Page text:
However, I truly hope they pull it off. I fear that failure by SpaceX would dry up entrepreneurial space efforts in a big way.

Re:Not Today... (3, Insightful)

lysergic.acid (845423) | more than 5 years ago | (#25130585)

well, first off, all of NASA's research and technology should be freely available in the public domain. that would make it much easier for commercial space travel to take off. i mean, why are we funding public research if it's not going to be public?

i wonder if the patents NASA is auctioning, or has auctioned, off would make SpaceX's task easier. i mean, i don't care if private corporations start taking over space exploration or if space travel is commercialized. it doesn't even matter if private corporations profit from tax-funded research--so long as _everyone_ has access to that research and is allowed to do the same.

but now it's like if we'd taken all the money used to fund NASA over the past few decades and instead just given it to a handful of private corporations. they alone get to profit from research paid for by the American public and then charge everyone else for access to the technology that our tax dollars already paid for. it's almost like the situation with the telecoms where the infrastructure we paid for is being privately controlled and we're charged extortionate rates to use.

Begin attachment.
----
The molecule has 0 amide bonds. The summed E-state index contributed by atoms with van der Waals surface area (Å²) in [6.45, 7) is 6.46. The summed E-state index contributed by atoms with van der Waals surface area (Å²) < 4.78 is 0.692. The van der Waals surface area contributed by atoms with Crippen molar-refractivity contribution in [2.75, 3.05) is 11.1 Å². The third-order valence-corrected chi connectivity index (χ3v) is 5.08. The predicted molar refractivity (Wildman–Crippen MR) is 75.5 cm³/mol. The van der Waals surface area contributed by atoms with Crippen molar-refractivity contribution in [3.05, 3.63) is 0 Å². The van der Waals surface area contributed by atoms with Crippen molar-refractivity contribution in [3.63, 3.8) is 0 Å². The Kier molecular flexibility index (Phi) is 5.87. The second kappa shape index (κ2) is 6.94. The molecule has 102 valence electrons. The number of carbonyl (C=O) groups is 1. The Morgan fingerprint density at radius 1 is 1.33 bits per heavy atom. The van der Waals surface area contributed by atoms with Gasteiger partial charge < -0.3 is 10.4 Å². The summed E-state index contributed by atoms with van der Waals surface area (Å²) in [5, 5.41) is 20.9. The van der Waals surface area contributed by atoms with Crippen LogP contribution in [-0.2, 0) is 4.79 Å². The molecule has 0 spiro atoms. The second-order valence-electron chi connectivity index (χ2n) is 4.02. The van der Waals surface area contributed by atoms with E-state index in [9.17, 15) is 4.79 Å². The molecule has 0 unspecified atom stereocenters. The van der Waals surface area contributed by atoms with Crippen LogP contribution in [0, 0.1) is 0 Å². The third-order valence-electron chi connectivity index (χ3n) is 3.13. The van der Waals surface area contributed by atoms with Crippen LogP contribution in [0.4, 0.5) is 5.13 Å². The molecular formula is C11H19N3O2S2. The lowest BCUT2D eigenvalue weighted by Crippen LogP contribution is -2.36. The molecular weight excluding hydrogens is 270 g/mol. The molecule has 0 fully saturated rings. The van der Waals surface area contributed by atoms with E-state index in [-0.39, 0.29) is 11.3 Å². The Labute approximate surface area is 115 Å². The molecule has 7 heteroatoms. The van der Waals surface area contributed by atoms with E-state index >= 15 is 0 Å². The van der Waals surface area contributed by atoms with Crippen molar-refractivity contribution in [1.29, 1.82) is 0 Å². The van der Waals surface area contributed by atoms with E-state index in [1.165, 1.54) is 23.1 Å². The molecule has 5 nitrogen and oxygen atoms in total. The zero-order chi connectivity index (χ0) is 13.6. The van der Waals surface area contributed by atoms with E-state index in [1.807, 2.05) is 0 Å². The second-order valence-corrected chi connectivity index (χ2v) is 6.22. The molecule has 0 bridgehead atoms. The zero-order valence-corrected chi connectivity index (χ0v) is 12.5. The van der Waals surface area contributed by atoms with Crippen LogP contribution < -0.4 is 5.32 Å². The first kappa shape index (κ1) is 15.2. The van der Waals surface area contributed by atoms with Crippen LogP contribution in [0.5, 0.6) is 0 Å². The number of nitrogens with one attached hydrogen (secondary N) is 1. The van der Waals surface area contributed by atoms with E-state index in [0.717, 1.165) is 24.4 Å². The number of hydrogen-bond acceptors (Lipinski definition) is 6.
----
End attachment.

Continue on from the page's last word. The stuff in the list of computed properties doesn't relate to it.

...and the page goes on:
Re:Not Today... (1)

Richard_at_work (517087) | more than 5 years ago | (#25132847)

The problem is, affordable documentation can never make up for experience. In order for there to be useful transfer between NASA and the general public, there would need to be a boat load of extra documentation written by the entities doing the development. We aren't just talking technical documentation here, or blueprints etc, we are talking proper development documentation - eg 'we tried this but disregarded it because of this, we also tried this and it didn't work because of this'. That would raise the developmental cost significantly, and no one is willing to pay for that.

This is why I often roll my eyes whenever someone says 'but they are making all the same mistakes NASA made - NASA has done this before, why aren't they benefiting from their experience?' Experience walks out the door when someone retires, and most of the people on the Apollo program are dead, let alone retired. There's no way you can get that experience back, documenting it isn't cost effective at the time (regardless of how cost effective it may be in 50 years).

Re:Not Today... (1)

PeeAitchPee (712652) | more than 5 years ago | (#25133915)

well, first off, all of NASA's research and technology should be freely available in the public domain.